A Gymnast's Resurgence, Just in Time
Saturday, August 18, 2007
SAN JOSE, Aug. 17 -- Sho Nakamori has spent the last three years recovering, in one form or another. He lost his father and his coach in 2004, when Kazuki Nakamori died suddenly at 44 from complications relating to strep throat. Soon thereafter, Sho hurt his shoulder and missed a season of competition at Stanford University. Then, in the aftermath, he lost both his confidence and his drive.
It was the type of mind-and-body devastation from which some gymnastics coaches guessed Sho Nakamori might never recover. At elite meets, where the two-time junior national champion slipped further and further out of the top 10, the gymnastics community mourned him as a promising talent lost.
"It was almost like, 'Oh, what could have been for Sho,' " said Thom Glielmi, Nakamori's coach at Stanford. "Nobody knew if he could ever get back to where he had been before."
Until this week, anyway. At the USA Gymnastics national championships, Nakamori surprised even himself with an abrupt and timely resurgence. He finished third in the all-around, less than a point behind David Durante. After nailing all of his routines Friday, Nakamori placed in the top 10 in four of the six events -- a more complete performance than any other gymnast. After he finished his floor exercise to close the night, he stared into the bleachers and pumped his fist to celebrate what he would later call "one of the best meets" in his life.
Just a month ago, Nakamori had considered not competing here because of nagging pain in his shoulder, but he hardly looked encumbered this week. Aside from a few technical miscues during his floor exercise Wednesday, he looked, finally, like the all-around gymnast -- the 2008 Olympic contender -- that so many coaches once believed he could become.
"I've gotten a lot of great help at Stanford in terms of some great physical therapists lately, and some good coaching," said Nakamori, 21. "I started seeing a sports psychologist for the first time, and doing some visualization that has really helped. I'm starting to feel good, like it's all coming together."
The son of two Japanese gymnasts, Nakamori started training with his father shortly after he turned 3. Kazuki Nakamori, an exacting coach who filmed his son's practices and then watched them each night after dinner, turned Sho into the most promising young gymnast in the United States. He won the all-around gold medal at the Junior Olympic Nationals in 2000 and 2001. About a year later, he accepted an invitation to live and train full time at the Olympic Training Center in Colorado Springs.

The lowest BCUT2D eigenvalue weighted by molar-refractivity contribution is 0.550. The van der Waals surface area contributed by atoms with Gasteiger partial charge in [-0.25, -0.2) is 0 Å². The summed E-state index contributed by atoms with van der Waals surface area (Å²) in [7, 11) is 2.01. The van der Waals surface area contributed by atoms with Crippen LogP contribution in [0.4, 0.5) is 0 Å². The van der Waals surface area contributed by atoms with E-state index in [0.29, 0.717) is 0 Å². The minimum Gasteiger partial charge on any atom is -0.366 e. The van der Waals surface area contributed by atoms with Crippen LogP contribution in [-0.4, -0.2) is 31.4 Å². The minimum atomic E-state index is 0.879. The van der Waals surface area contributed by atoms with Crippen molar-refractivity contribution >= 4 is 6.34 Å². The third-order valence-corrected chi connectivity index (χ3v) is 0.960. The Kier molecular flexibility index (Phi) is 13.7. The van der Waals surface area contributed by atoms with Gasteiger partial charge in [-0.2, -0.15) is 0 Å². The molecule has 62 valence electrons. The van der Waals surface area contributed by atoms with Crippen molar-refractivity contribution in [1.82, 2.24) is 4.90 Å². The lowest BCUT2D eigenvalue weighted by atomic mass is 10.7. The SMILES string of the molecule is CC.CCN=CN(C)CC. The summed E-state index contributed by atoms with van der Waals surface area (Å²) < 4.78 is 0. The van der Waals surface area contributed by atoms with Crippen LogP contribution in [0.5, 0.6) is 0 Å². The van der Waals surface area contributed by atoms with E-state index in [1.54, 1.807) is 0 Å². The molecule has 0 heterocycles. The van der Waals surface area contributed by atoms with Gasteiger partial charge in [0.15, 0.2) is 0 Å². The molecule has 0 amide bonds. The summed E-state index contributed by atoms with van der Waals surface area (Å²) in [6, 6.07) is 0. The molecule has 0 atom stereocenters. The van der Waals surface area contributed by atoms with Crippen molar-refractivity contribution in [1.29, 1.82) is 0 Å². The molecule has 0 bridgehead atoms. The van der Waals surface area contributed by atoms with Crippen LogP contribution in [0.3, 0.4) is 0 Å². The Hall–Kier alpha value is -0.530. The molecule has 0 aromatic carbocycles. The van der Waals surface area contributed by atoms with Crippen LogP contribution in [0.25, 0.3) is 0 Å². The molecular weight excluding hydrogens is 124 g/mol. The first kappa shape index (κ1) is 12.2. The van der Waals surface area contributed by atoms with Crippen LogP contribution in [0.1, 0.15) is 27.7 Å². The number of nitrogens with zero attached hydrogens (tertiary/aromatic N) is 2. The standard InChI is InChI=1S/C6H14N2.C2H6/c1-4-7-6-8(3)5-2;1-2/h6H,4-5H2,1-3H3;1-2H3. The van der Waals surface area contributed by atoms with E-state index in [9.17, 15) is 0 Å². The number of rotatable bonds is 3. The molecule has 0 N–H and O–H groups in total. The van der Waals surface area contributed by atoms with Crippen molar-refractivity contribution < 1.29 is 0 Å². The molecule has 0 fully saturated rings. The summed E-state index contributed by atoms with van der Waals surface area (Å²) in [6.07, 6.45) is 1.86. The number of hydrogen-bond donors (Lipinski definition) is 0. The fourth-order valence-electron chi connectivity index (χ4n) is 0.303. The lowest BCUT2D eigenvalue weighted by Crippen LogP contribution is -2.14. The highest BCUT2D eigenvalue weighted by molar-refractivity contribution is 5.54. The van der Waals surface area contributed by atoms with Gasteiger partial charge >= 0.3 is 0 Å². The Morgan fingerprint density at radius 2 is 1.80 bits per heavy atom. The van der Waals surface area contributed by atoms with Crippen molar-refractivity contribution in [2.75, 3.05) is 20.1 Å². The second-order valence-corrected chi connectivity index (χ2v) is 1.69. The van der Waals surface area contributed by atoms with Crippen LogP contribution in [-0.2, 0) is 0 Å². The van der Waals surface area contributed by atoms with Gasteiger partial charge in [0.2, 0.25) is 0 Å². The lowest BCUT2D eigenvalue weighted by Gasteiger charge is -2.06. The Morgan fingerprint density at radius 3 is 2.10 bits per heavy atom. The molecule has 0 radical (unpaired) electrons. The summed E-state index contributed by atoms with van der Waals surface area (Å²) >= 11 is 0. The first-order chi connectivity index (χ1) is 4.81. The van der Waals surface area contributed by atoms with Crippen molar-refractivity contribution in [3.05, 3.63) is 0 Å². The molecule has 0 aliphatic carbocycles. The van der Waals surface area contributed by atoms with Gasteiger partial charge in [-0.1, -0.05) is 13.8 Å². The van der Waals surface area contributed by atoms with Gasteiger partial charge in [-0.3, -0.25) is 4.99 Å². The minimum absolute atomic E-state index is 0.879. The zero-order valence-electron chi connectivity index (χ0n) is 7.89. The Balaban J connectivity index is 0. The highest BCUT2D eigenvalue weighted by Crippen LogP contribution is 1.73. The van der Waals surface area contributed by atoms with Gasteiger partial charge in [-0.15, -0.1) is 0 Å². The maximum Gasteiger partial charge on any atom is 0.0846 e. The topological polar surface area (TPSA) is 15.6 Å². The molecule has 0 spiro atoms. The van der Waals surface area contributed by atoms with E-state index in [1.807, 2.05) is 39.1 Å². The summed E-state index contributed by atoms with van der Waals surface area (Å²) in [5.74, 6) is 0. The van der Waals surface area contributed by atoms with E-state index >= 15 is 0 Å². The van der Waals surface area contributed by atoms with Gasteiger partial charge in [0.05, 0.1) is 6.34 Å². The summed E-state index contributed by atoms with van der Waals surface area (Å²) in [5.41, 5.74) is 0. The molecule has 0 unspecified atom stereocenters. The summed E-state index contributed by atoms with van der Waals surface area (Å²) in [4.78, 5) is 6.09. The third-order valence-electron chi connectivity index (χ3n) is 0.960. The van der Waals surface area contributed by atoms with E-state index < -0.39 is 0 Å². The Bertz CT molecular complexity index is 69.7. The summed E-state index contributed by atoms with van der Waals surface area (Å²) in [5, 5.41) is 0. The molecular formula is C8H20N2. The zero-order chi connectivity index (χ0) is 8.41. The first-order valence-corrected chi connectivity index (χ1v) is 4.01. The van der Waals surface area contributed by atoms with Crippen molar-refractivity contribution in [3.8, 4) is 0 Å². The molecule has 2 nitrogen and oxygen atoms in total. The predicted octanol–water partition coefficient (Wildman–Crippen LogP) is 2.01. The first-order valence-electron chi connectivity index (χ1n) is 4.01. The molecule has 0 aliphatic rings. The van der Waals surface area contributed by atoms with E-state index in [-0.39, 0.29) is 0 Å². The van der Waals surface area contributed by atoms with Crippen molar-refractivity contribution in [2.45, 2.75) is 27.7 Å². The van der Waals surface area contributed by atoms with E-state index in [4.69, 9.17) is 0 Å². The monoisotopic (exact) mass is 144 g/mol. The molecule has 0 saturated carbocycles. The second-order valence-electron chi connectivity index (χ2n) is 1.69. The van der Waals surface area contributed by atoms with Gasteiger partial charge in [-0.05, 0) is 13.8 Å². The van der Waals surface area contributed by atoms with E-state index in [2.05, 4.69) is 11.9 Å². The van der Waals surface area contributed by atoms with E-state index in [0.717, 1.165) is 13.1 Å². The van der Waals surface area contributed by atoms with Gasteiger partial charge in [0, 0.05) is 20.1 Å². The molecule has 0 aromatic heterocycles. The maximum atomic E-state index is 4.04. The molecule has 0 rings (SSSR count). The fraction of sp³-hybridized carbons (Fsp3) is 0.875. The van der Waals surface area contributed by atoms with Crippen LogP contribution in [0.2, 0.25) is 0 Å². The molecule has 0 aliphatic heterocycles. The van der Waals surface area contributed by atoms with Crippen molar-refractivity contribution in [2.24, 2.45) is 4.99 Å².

It was there, during a workout to rehabilitate a broken femur, where Nakamori received a frantic phone call from his mother in March 2004. She said Kazuki was sick, his condition worsening because of a viral infection contracted after doctors diagnosed strep throat. Sho rushed home and went straight to the hospital, but his father already had lost consciousness. He died later that night.
"When we arrived at the hospital, it was horrible, horrible, and everybody is crying," said Tamae Nakamori, Sho's mother. "But Sho, at the time, he said: 'Okay, I'm going to the Olympics. I'm going for him.' I felt so bad, so sad for Sho, because he had so much pressure after that. He had to do everything."
Sho returned home from Colorado and enrolled at Stanford, because he wanted to care for his family. His sister is deaf, and his mother speaks halting English. Their family business -- a vintage clothing store in Japan -- closed after Kazuki's death. Sho took part-time jobs as a restaurant busboy and as a Japanese tutor to help support the family.
When coaches asked Nakamori if he had overburdened himself, he told them he had no other choice. It was his duty to care for the family, he said, as "the new man of the house."
Meanwhile, his gymnastics suffered. Nakamori still took comfort in the routine of practice, he said, but competitions started bothering him. At each familiar venue, he saw coaches and gymnasts who reminded him of his father. He fell three times while trying to qualify for the 2004 Olympics, and he stumbled to an eighth-place finish at U.S. nationals in 2005. He underwent shoulder surgery in 2006, and scar tissue prevented him from resuming practice until April.
"I feel like we've had a really solid stretch, and he's finally probably right back at the level he was at before," said Glielmi, the Stanford coach. "Practice was never a problem for him, but I think at meets he's sort of had some mental setbacks. He's always had something to work through."
Sometime later Friday, Nakamori would learn whether he was selected to compete at next month's world championships in Stuttgart, Germany, the major international precursor for the 2008 Olympics. Nakamori said he only allowed himself to think about Beijing as a realistic possibility after Wednesday night, when he suddenly accelerated his comeback and walked out of HP Pavilion with his confidence fortified.
"There's something my dad always said about how life is never smooth and you just have to keep going through the bumps," Nakamori said. "He taught me pretty much everything I need to know. Now I just have to internalize it.
"He took a lot of time to coach me and everything. There were a lot of sacrifices that he made, and I really don't want to let that all go to waste."